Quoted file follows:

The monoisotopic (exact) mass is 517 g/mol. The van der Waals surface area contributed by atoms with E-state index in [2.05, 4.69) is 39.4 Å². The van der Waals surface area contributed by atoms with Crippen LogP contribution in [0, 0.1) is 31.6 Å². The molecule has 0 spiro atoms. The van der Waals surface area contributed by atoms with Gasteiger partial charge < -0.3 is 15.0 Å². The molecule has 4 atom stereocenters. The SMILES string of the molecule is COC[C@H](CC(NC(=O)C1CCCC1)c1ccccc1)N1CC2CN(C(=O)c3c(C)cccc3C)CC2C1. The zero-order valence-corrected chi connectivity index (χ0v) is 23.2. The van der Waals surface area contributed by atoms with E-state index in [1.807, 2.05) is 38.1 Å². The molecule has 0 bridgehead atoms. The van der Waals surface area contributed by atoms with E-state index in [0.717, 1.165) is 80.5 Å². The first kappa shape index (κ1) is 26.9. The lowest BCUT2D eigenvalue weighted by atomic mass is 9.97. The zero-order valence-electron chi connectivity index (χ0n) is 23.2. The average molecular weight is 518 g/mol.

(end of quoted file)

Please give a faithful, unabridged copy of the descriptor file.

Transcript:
The monoisotopic (exact) mass is 517 g/mol. The van der Waals surface area contributed by atoms with E-state index in [2.05, 4.69) is 39.4 Å². The van der Waals surface area contributed by atoms with Crippen LogP contribution in [0, 0.1) is 31.6 Å². The molecule has 0 spiro atoms. The van der Waals surface area contributed by atoms with Gasteiger partial charge < -0.3 is 15.0 Å². The molecule has 4 atom stereocenters. The SMILES string of the molecule is COC[C@H](CC(NC(=O)C1CCCC1)c1ccccc1)N1CC2CN(C(=O)c3c(C)cccc3C)CC2C1. The zero-order valence-corrected chi connectivity index (χ0v) is 23.2. The van der Waals surface area contributed by atoms with E-state index in [1.807, 2.05) is 38.1 Å². The molecule has 0 bridgehead atoms. The van der Waals surface area contributed by atoms with E-state index in [0.717, 1.165) is 80.5 Å². The first kappa shape index (κ1) is 26.9. The lowest BCUT2D eigenvalue weighted by atomic mass is 9.97. The zero-order valence-electron chi connectivity index (χ0n) is 23.2. The average molecular weight is 518 g/mol.